Fort William Henry Massacre

Fort William Henry held the southern end of Lake George in 1757 in New York for the British.  This was the southern terminus of the chain of lakes and rivers that provided an invasion route for the British to Quebec and for the French deep into New York.

The fort was constructed by the British in 1755.  General Montcalm, commander of the French forces in New France, decided to take Fort William Henry in 1757 to prevent it being used as a springboard for an invasion of Canada.  Leading a force of 3000 regulars, 3000 militia and 2000 Indians, Montcalm began the siege on August 3, 1757.

Colonel George Monro commanded the garrison of the Fort, with a mixed force of 2600 regulars and militia.  The garrison surrendered on August 9.  The British were allowed to retain their muskets, although they were to have no ammunition.  The garrison, together with all civilians in the fort, were to be allowed to march to British held Fort Edward.  The terms of the agreement specified that the British were to be protected by the French from the Indians.  Montcalm talked to the Indians before the surrender to make certain they understood the terms that had been granted to the British.

As the British began their march, the Indians attacked them.  Montcalm and other French officers did their best to protect the British.  Other French officers pointedly refused to offer any aid to the unarmed British.  Estimates of British slain that day vary wildly from 200-1500 with most historians today coming down on the low end of the scale.  The Indians took many of the British captive.   Montcalm succeeded in ransoming 500 of them and turning them over to the British garrison at Fort Edward on August 15, 1757.  The massacre hardened British and American attitudes towards the French and the Indians, and convinced them that a more vigorous prosecution of the war was essential.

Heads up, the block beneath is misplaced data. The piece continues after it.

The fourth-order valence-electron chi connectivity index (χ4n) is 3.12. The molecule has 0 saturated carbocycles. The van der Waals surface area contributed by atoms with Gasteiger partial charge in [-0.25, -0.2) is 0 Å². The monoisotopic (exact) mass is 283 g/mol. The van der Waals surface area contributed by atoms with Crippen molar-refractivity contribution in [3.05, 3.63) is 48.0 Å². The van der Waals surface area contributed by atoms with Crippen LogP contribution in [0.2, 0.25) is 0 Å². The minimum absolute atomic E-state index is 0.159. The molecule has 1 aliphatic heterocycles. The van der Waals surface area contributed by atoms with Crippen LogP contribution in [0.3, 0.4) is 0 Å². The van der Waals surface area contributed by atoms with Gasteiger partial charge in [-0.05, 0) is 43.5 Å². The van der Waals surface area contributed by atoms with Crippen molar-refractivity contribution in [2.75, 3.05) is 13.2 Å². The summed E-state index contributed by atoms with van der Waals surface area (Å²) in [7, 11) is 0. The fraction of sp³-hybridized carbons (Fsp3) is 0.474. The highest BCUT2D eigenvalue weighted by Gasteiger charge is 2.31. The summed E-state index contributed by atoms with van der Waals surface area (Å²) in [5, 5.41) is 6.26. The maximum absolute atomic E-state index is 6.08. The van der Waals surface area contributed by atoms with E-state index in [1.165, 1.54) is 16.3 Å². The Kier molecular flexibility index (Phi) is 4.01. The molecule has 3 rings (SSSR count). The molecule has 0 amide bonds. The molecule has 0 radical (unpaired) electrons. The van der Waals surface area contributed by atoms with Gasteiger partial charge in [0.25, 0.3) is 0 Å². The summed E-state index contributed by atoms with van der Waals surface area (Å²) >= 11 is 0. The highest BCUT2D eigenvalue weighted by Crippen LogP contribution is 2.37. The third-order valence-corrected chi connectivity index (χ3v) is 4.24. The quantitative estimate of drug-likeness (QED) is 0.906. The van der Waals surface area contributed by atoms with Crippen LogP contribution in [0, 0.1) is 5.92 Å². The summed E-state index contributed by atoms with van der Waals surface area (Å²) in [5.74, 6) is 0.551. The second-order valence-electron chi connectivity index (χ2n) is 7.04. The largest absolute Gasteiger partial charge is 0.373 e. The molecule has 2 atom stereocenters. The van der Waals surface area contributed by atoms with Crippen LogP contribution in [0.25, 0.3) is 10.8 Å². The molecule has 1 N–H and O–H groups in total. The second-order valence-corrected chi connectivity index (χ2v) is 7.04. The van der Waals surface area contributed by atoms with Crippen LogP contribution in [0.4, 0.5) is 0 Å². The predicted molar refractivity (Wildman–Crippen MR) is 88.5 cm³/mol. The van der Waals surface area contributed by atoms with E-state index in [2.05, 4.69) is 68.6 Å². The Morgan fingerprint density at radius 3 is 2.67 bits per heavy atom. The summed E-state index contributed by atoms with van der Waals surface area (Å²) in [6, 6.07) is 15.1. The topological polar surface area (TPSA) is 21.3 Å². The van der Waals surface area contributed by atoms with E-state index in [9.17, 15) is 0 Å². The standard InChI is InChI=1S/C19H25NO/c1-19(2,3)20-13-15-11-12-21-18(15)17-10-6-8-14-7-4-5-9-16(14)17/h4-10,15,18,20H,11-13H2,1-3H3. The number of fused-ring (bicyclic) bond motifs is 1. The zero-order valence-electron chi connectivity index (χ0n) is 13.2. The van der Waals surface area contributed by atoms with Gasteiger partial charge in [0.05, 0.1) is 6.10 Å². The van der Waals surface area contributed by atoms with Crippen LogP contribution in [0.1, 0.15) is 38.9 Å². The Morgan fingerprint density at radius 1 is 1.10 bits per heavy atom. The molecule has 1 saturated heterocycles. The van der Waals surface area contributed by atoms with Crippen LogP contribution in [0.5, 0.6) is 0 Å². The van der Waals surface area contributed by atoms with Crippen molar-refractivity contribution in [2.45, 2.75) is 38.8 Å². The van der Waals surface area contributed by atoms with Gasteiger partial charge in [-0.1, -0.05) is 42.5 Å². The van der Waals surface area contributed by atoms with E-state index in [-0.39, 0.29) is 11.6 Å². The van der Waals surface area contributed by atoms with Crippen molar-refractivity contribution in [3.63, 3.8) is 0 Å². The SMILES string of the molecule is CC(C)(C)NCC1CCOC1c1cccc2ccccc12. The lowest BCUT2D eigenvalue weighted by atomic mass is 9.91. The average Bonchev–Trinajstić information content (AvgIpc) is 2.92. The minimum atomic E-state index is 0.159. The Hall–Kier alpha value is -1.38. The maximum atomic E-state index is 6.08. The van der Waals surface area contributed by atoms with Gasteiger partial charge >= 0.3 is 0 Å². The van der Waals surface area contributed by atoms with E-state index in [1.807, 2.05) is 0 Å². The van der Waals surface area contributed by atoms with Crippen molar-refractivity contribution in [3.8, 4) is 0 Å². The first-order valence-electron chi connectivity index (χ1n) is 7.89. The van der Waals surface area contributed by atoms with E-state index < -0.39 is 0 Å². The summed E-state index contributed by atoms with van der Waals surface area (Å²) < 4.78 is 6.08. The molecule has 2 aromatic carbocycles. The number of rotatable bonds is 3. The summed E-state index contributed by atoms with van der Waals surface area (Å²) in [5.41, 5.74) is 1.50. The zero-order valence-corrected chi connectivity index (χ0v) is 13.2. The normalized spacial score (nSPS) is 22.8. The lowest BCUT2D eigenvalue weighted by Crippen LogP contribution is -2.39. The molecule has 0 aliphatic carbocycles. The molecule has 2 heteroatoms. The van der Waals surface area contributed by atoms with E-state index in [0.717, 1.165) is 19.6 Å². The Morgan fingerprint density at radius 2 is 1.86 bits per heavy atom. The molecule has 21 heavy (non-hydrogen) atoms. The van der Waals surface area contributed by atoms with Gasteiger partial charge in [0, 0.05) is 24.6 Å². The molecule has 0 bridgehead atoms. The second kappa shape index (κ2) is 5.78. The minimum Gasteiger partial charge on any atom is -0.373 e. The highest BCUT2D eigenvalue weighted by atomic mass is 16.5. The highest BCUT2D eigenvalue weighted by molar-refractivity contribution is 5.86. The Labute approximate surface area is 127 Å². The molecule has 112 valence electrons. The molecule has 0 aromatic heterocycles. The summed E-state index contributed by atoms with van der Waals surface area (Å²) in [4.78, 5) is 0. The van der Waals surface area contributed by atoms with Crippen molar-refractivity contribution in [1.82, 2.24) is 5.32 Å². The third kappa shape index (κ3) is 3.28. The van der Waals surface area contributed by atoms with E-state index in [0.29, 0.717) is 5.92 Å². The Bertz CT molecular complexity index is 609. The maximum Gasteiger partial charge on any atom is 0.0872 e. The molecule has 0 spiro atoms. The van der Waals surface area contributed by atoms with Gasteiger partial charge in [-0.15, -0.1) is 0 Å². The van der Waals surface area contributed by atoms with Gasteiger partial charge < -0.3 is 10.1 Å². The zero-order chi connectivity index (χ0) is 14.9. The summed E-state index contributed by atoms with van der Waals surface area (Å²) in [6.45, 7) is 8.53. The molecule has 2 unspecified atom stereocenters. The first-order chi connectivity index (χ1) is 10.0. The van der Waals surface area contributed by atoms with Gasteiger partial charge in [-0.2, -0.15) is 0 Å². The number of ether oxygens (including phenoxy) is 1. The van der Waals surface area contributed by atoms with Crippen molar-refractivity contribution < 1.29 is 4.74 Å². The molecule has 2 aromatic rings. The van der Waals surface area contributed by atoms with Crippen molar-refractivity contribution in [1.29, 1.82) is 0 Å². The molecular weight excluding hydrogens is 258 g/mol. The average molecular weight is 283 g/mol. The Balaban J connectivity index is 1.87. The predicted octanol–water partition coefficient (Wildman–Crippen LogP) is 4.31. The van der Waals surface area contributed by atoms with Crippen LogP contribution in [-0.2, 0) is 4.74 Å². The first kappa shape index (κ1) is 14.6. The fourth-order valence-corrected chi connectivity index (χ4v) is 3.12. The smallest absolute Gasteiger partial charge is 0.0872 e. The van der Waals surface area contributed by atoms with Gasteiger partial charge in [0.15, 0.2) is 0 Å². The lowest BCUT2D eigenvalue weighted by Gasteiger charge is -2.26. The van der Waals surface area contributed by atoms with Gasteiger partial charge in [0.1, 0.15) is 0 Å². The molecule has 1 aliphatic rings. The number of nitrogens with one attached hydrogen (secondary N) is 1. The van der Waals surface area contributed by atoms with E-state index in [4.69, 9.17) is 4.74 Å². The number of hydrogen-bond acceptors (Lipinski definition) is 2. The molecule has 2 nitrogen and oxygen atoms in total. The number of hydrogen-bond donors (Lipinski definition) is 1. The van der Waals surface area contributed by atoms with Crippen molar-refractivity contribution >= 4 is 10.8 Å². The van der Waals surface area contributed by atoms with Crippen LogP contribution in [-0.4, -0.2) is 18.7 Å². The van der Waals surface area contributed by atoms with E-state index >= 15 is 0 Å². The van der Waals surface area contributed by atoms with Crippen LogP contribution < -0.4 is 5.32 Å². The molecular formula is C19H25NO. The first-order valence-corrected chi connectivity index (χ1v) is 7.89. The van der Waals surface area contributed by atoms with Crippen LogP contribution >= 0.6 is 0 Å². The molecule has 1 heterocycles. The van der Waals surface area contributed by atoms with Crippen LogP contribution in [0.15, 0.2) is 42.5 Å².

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Published in: on May 23, 2010 at 5:42 am  Comments (1)  
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  1. [...] The massacre of English and colonial troops and civilians after the surrender of Fort William Henry …inflamed American public opinion against both the French and their Indian auxiliaries.  Cries for vengeance rang out, and in 1759 Robert Rogers answered those cries. [...]


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